The First Circuit has held the federal district court in Rhode Island did not abuse its jurisdiction when it exercised supplemental jurisdiction over claims between non-diverse parties after the claims between diverse parties had been dismissed.
The issue arose in a dispute over a construction project involving a hotel in Providence. After the project experienced cost overruns one of the subcontractors sued the general contractor in federal court alleging it had not been paid. The basis of federal court jurisdiction was diversity. The general contractor counterclaimed alleging the subcontractor had not completed its work. It also brought a third-party claim against the hotel owner alleging that the owner’s failure to pay the general contractor caused it to breach its contract with the subcontractor.
There was parallel state court litigation involving mechanics’ liens filed by the general contractor and the subcontractor against the owner. The subcontractor and the owner resolved their dispute which effectively resolved most of the subcontractor’s claims against the general contractor in federal court. However, the general contractor’s counterclaim was still pending.
The owner filed a motion to dismiss the general contractor’s claims against it arguing there no longer was federal jurisdiction because the main part of the remaining case involved claims between two non-diverse parties and the district court could not properly exercised jurisdiction over those claims. The district court denied the motion and eventually entered judgment for the general contractor on its claims against the owner.
On appeal, the First Circuit noted (and the parties agreed) that the district court initially had supplemental jurisdiction over the non-diverse claims pursuant to 28 U.S.C. 1367(a). Instead, the owner argued that once the diverse claims were dismissed, the district court should have dismissed the non-diverse claims pursuant to 28 U.S.C. 1367(b):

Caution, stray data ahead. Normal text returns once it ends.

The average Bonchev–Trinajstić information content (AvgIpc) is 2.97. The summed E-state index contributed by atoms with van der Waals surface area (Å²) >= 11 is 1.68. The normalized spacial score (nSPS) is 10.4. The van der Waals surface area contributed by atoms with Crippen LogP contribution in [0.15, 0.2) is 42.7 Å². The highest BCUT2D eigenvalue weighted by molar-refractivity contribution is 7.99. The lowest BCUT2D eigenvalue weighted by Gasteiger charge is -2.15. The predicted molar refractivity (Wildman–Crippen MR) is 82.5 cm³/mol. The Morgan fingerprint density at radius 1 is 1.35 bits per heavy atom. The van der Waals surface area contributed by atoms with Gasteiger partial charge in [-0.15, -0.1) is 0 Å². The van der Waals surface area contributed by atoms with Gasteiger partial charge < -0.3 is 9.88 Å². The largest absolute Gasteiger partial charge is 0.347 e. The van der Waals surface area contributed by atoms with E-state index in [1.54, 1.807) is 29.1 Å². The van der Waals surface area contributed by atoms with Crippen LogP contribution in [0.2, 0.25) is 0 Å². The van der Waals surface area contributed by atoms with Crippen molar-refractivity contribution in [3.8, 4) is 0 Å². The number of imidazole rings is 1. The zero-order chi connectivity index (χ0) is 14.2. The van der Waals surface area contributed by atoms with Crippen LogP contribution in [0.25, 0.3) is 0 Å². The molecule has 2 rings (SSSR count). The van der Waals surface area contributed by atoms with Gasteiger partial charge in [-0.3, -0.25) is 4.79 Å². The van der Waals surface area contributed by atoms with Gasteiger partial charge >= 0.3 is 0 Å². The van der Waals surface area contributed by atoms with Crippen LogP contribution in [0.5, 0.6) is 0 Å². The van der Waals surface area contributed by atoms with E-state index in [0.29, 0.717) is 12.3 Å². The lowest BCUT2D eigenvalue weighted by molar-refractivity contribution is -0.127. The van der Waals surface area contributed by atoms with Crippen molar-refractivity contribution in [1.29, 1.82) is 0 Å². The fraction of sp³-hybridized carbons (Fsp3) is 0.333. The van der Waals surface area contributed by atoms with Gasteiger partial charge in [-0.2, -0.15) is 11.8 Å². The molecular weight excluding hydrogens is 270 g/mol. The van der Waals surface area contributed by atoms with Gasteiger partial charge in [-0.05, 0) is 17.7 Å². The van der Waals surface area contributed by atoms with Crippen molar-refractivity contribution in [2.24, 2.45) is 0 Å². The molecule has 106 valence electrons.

“(b) In any civil action of which the district courts have original jurisdiction founded solely on section 1332 of this title, the district courts shall not have supplemental jurisdiction under subsection (a) over claims by plaintiffs against persons made parties under Rule 14, 19, 20, or 24 of the Federal Rules of Civil Procedure, or over claims by persons proposed to be joined as plaintiffs under Rule 19 of such rules, or seeking to intervene as plaintiffs under Rule 24 of such rules, when exercising supplemental jurisdiction over such claims would be inconsistent with the jurisdictional requirements of section 1332.” (emphasis added).
The critical issue is whether the word “plaintiffs” in the statute includes third-party plaintiffs. The First Circuit held it refers only to the original plaintiff, not third-party plaintiffs. The Court said that while this was an issue of first impression in the First Circuit, it’s opinion joined those of several other circuits that had reached the same conclusion. The Circuit Court said this conclusion was also consistent with Congress’ intent that Section 1367(b) was intended to prevent original plaintiffs, but not third-party plaintiffs, from circumventing the requirements of diversity.
The First Circuit also rejected the owner’s argument that the district court should have dismissed the non-diverse claims pursuant to Section 1367(c) because they “substantially predominated” over the diverse claims. The Circuit Court said that while such a circumstance would ordinarily lead to dismissal of the state claims, dismissal was not required and the failure to dismiss was not an abuse of discretion in these circumstances.
Allstate Interiors & Exteriors, Inc. v. Stonestreet Construction, LLC, 2013 WL 5290028 (1st Cir. Sept. 20, 2013).
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